‘Downwinders’ ignored despite radiation fallout from US nuke tests
On Tuesday, Biden signed a two-year extension of the Radiation Exposure Compensation Act (RECA), a 1990 law that provides one-time cash benefits to radiation victims that developed serious illnesses near the Nevada Test Site during the Cold War era nuclear testing.
The United States conducted nearly 200 atmospheric nuclear weapons development tests between 1945 and 1962 spreading radiation across several Western states and the South Pacific. All the while, the Atomic Energy Commission insisted to surrounding residents: “There is no danger.” After a series of lawsuits over radiation exposure and failure to warn residents, RECA was created by Congress as a “low-cost alternative to litigation.” RECA, which is also available to some uranium industry workers, has awarded over $2.5 billion in benefits to more than 39,000 claimants since 1990.
Many RECA advocates and affected communities believe a short-term extension alone is not enough. Despite overwhelming bipartisan support for the extension, there is a fierce debate over expanding RECA that centers around the question of increasing eligibility for “downwinders,” or people living near test sites that continue to suffer from the legacy of nuclear testing.
Istra Fuhrmann, the Program Assistant for Nuclear Disarmament and Pentagon Spending at the Friends Committee on National Legislation explained during a Ploughshares event on Wednesday;
“Right now it (RECA) covers some downwinders in Arizona, Nevada, and Utah, but has never included equally impacted people in New Mexico, the site of the world’s very first nuclear bomb detonation, or in places like Guam, Idaho, Montana, or Colorado which we know were all highly irradiated from US nuclear testing.”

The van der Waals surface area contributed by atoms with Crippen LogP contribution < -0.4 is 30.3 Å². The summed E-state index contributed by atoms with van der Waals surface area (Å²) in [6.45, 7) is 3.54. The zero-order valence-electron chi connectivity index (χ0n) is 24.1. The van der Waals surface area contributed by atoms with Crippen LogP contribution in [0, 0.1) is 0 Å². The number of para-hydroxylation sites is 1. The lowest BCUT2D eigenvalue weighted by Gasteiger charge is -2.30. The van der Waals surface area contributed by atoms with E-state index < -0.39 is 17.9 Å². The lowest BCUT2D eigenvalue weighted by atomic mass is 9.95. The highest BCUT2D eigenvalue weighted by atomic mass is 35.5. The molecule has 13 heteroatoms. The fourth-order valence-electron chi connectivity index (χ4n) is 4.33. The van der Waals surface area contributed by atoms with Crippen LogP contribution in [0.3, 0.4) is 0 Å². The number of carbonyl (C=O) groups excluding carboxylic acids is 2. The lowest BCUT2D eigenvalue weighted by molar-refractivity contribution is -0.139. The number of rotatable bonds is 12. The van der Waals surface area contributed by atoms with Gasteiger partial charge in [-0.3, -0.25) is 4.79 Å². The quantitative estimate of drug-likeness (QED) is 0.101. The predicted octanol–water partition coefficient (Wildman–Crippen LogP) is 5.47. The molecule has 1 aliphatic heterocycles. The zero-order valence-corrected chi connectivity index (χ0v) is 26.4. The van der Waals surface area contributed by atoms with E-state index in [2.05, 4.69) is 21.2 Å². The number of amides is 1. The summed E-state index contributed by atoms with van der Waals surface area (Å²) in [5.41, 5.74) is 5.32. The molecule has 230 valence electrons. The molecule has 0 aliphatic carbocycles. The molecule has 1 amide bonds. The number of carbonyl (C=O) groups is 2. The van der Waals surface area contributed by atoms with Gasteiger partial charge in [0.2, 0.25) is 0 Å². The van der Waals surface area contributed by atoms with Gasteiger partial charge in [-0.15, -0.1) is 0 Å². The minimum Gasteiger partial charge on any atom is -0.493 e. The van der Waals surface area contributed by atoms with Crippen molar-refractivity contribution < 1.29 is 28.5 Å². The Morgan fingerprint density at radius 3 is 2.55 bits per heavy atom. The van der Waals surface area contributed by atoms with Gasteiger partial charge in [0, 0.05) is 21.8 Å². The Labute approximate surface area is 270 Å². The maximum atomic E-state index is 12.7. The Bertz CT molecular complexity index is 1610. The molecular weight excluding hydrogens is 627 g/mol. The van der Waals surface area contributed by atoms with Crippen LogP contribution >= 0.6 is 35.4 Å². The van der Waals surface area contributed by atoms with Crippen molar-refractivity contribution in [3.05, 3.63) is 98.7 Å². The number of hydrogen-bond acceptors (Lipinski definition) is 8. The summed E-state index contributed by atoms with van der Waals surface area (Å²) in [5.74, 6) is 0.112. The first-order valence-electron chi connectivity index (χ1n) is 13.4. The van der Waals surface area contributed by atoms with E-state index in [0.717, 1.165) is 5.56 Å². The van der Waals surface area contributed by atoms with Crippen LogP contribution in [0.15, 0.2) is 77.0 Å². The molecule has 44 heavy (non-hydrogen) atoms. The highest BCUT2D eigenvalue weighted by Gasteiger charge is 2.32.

The proposed Radiation Exposure Compensation Act Amendments of 2021 would address some of these concerns in geographic coverage. One of the co-sponsors of the legislation in the Senate, Senator Ben Ray Lújan (D-NM) urged his colleagues to extend and expand RECA, saying “the original RECA bill failed to recognize that radioactive fallout is not restricted by state lines. Unacceptably, RECA has continually left New Mexicans out. This is wrong.” Similarly, Guam is still not included, despite the National Research Council releasing a report confirming that “Guam did receive measurable fallout from atmospheric testing of nuclear weapons in the Pacific,” and recommended that people living on Guam during that period be eligible for reparations under RECA.
In addition to expanded eligibility for downwinders, the proposed RECA expansion would also triple compensation from $50,000 to 150,000, add medical benefits, increase eligibility to more uranium workers, and extend RECA until 2040.
While it’s a relief that nuclear weapons were never used in combat between the United States and Russia, that nightmare nuclear scenario was and is a reality for some. As one downwinder observed, “they test where they think there are populations that don’t matter.” An expansion of RECA would help provide compensation for those at home most imperiled by American foreign policy abroad.